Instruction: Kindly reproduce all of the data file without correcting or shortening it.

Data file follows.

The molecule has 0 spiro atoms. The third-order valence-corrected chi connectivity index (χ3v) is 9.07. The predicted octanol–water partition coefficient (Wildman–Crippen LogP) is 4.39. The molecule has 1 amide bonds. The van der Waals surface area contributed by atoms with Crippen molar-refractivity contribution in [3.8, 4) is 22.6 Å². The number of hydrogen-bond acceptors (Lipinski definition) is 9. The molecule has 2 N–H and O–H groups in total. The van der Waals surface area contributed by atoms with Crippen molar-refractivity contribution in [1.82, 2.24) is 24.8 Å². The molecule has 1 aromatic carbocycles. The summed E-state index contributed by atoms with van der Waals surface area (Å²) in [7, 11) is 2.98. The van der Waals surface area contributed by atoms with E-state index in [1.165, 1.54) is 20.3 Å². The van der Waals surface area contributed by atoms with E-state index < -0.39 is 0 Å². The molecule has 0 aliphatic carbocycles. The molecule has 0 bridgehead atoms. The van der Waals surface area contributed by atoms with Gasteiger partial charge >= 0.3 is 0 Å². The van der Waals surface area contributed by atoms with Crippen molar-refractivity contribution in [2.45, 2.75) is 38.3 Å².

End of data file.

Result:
The molecule has 0 spiro atoms. The third-order valence-corrected chi connectivity index (χ3v) is 9.07. The predicted octanol–water partition coefficient (Wildman–Crippen LogP) is 4.39. The molecule has 1 amide bonds. The van der Waals surface area contributed by atoms with Crippen molar-refractivity contribution in [3.8, 4) is 22.6 Å². The number of hydrogen-bond acceptors (Lipinski definition) is 9. The molecule has 2 N–H and O–H groups in total. The van der Waals surface area contributed by atoms with Crippen molar-refractivity contribution in [1.82, 2.24) is 24.8 Å². The molecule has 1 aromatic carbocycles. The summed E-state index contributed by atoms with van der Waals surface area (Å²) in [7, 11) is 2.98. The van der Waals surface area contributed by atoms with E-state index in [1.165, 1.54) is 20.3 Å². The van der Waals surface area contributed by atoms with E-state index < -0.39 is 0 Å². The molecule has 0 aliphatic carbocycles. The molecule has 0 bridgehead atoms. The van der Waals surface area contributed by atoms with Gasteiger partial charge >= 0.3 is 0 Å². The van der Waals surface area contributed by atoms with Crippen molar-refractivity contribution in [2.45, 2.75) is 38.3 Å².